The new push will set out broad goals, including to encouraging indigenous and foreign firms to expand here, a regional spread and more streamlined interaction with both the sector and with legislation and regulation increasingly coming from European level, he said. But he declined to give a specific target for job creation or overall value targets.

The Minister said complaints that the Central Bank here had failed to encourage banks and insurers leaving the UK as a result of Brexit – in contrast to some European peers – were wrong. “That wasn’t the case. The Central Bank were certainly unwelcoming of companies trying to trade somewhere else but pretend they were here.

“They weren’t having any of that,” he said.

However, the new strategy includes a push for greater engagement by regulators with industry.

“We want to establish a better structure with the Central Bank regulators and industry so we have agreed wording with the Central Bank that we will look at other eurozone countries and replicate what they do,” he said.

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29 Apr 2019

Increase in value and volume of mortgages drawn down

Increase in value and volume of mortgages drawn down

There was an 8.9% increase in the number of mortgages drawn down in Ireland in the first quarter of this year, according to the body representing the banking, payments and fintech sectors.

Figures published by the Banking & Payments Federation Ireland show 8,577 new mortgages, to the value of almost €1.9bn, were drawn down during the first three months of 2019.

It represents an 8.9% increase in volume and a 10.6% increase in value compared to the first quarter of last year.

While it represents a decrease on the final quarter of 2018, BPFI say traditionally Q1 is the weakest quarter in any year and Q4 is the strongest.

First-time buyers remain the single largest segment by volume (47.3%) and by value (47.9%).

BPFI has also published figures showing the latest rate of mortgage approvals, with 4,142 approved in March of this year.

2,114 of these – 51% of the total – were first-time buyers.

The number of mortgages approved rose by 22.8% year-on-year and by 23.1% month-on-month.

Mortgages approved in March 2019 were valued at €920m – of which FTBs accounted for €473m (51.4%) and €266 million by mover purchasers (28.9%).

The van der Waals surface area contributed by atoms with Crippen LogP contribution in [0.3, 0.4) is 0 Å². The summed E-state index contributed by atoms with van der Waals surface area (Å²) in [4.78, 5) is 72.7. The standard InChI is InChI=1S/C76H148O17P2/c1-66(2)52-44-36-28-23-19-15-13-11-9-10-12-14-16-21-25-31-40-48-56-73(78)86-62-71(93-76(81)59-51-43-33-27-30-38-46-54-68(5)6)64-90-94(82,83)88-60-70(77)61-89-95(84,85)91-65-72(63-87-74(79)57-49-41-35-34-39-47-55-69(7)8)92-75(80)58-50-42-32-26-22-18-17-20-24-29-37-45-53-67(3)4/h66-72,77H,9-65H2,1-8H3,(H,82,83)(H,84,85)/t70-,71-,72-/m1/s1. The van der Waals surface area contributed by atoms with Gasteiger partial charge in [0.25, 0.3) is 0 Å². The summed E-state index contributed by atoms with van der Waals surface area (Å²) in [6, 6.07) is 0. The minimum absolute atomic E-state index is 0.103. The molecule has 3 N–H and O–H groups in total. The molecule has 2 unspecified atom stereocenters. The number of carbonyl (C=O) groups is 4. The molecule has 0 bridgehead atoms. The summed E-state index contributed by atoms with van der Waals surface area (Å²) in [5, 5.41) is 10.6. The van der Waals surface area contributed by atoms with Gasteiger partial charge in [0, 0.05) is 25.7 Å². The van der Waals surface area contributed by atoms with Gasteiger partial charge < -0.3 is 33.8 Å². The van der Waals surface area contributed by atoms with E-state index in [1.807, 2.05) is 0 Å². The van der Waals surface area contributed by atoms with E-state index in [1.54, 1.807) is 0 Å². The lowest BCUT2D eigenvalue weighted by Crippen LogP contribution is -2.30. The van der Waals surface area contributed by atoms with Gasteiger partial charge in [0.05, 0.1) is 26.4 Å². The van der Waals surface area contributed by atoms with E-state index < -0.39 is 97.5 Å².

The value of mortgage approvals rose by 20.7% year-on-year and by 21.6% month-on-month.

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26 Apr 2019

Rich nations must help workers adapt to automation, says OECD

Rich nations must help workers adapt to automation, says OECD

Robots and computers threaten 14% of existing jobs over the next 20 years, so countries must retrain workers for a transformed labour market, the Organisation for Economic Cooperation and Development has warned today.

In a report, the OECD estimates that in addition to the destruction of jobs and entire trades, an additional 32% of current jobs are likely to be “deeply transformed” by automation in the work place.

According to OECD General Secretary Angel Gurria, the lack of preparation for the looming digital age is a time bomb on social and political levels.

“It is important that people feel that they will be supported if they lose out, and helped in their search for new and better opportunities,” he said in a foreword to the report.

Already, “people and communities have been left behind by globalisation and a digital divide persists,” Gurria added, pointing to “inequalities along age, gender, and socio-economic lines”.

Many of those who have lost out “are stuck in precarious working arrangements with little pay and limited or no access to social protection, lifelong learning and collective bargaining,” he noted.

The OECD’s researchers found 56% of adults in the 36 OECD member countries – among them economic giants like the US, Japan or Germany – have only “basic” or non-existent information and communication technology (ICT) skills.

As a priority, the OECD recommends that member countries, also including Canada, Chile and Britain, offer “more flexible” retraining compatible with employees’ working hours to make it more attractive.

While some governments such as that in France offer financial support for lifelong learning, firms especially in the US are often reluctant to invest in their staff’s skills.

The OECD also highlighted a growing trend towards self-employment, with one in seven workers in the club of rich countries working for themselves, while one in nine was on a temporary contract.

Such working relationships often make employees ineligible for training or retraining opportunities.